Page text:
# Definition:Classes of WFFs

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## Definition

Let $\LL_1$ denote the language of predicate logic.

The set of all WFFs of $\LL_1$ formed with relation symbols from $\PP$ and function symbols from $\FF$ can be denoted $\map {WFF} {\PP, \FF}$.

If so desired, the parameters can also be emphasized by writing $\map {WFF} {\PP, \FF\ ,KK}$ instead.

To specify $\PP$, one speaks of **WFFs with relation symbols from $\PP$**.

To specify $\FF$, one speaks of **WFFs with function symbols from $\FF$**.

To specify $\KK$, one speaks of **WFFs with parameters from $\KK$**.

Of course, combinations of these are possible.

Several classes of WFFs are often considered and have special names.

### Plain WFF

A **plain WFF** of predicate logic is a WFF with no parameters.

Thus $\map {WFF} {\PP, \FF, \O}$ is the set of all **plain WFFs** with relation symbols from $\PP$ and function symbols from $\FF$.

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It is immediate that a **plain WFF** is a WFF with parameters from $\KK$ for *all* choices of $\KK$.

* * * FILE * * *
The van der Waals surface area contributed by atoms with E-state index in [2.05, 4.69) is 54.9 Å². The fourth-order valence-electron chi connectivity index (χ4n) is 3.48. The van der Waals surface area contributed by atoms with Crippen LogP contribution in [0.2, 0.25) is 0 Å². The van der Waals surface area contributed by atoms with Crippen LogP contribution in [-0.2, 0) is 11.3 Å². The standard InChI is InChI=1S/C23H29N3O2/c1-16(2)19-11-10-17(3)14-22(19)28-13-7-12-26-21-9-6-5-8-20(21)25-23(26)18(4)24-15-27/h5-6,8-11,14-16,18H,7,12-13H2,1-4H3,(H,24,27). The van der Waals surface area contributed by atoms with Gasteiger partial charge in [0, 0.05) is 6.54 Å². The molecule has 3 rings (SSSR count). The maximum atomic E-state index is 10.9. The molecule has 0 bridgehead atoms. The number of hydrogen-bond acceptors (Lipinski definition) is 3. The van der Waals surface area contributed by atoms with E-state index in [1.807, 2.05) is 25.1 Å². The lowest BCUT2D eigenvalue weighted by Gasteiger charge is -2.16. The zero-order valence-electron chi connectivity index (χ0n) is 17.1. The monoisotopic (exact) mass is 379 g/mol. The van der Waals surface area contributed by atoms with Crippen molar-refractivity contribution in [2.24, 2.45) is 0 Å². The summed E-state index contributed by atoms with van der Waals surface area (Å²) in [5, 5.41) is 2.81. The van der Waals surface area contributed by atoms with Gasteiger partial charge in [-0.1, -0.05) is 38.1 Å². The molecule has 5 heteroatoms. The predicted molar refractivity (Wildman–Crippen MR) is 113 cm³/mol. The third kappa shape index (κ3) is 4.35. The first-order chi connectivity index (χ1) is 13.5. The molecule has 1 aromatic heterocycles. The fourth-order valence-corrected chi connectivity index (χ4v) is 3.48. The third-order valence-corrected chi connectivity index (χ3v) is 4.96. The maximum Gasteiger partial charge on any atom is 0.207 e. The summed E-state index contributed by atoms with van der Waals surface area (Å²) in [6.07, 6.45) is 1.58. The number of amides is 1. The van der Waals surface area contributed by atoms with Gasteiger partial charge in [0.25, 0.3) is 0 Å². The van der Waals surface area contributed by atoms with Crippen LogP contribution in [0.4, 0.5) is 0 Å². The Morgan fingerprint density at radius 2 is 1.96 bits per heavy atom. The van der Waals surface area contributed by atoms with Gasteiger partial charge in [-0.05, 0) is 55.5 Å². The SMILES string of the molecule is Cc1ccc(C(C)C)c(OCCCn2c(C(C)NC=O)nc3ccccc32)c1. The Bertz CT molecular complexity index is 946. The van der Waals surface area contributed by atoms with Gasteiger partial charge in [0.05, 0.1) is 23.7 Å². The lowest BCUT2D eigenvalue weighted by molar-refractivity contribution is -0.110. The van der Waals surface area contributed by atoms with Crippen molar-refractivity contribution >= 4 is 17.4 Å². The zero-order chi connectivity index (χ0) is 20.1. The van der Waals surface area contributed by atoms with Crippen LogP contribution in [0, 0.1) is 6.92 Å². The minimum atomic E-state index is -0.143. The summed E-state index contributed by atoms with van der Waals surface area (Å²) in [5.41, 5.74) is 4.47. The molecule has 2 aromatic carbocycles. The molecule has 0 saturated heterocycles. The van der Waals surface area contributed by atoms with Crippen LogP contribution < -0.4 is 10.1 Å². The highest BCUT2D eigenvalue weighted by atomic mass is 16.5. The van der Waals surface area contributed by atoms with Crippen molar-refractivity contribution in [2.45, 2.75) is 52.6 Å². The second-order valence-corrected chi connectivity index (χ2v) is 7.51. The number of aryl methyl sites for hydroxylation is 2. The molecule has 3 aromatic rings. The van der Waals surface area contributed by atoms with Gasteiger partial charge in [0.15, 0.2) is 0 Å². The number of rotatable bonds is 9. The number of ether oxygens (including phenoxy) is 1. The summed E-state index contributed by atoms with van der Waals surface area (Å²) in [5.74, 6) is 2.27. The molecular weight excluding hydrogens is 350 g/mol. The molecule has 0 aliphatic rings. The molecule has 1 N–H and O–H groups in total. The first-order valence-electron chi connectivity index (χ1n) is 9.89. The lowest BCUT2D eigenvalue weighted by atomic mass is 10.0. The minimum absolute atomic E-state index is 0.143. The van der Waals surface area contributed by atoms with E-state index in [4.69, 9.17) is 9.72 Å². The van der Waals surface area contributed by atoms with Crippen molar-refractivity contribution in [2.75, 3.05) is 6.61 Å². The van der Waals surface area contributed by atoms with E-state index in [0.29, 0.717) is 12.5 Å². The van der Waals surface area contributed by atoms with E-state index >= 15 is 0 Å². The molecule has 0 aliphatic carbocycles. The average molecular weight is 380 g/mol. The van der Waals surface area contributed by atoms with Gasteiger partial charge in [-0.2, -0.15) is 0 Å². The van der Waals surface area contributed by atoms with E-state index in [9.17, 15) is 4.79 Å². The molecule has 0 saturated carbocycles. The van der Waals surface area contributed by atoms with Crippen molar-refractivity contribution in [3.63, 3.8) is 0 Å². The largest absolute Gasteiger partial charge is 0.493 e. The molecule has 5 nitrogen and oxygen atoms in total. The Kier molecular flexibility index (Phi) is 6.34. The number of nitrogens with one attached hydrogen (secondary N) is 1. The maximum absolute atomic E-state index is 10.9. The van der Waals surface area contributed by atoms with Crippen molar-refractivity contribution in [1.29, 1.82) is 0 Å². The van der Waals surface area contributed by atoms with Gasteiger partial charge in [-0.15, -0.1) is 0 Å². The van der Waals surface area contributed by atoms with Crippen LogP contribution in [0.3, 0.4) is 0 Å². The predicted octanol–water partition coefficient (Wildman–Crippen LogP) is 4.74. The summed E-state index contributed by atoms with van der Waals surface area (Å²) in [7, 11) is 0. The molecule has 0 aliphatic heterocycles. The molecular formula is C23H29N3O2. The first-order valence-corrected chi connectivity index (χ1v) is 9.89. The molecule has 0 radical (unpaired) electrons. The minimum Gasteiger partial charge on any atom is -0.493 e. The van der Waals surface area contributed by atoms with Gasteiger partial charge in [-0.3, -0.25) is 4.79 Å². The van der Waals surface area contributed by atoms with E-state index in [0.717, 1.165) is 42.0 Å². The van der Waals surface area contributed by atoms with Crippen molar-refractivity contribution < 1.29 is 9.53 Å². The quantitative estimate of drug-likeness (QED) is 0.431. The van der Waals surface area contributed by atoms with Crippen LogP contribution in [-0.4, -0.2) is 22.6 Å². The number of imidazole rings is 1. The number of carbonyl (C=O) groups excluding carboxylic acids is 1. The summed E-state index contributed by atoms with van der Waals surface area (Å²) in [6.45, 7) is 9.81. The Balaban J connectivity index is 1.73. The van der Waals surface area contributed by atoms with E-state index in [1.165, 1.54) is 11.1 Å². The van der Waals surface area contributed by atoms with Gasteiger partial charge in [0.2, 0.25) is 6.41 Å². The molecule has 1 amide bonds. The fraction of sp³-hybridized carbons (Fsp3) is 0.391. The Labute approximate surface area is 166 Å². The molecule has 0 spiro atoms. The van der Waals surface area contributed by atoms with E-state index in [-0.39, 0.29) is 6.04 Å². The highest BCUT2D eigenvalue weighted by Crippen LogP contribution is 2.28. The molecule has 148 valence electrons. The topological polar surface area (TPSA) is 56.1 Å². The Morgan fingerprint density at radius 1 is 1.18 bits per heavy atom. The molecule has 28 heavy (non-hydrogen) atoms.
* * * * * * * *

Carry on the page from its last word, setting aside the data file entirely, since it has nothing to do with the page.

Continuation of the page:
### Sentence

A WFF is said to be a **sentence** if and only if it contains no free variables.

To denote particular classes of **sentences**, $\map {SENT} {\PP, \FF, \KK}$ and analogues may be used, similar to the notation for classes of WFFs.

### Plain Sentence

A WFF is said to be a **plain sentence** if and only if it is both plain and a sentence.

That is, if and only if it contains free variables nor parameters.

Thus, **plain sentences** are those WFFs which are in $\map {SENT} {\PP, \FF, \O}$.

## Sources

- 1996: H. Jerome Keisler and Joel Robbin:
*Mathematical Logic and Computability*: $\S 2.3$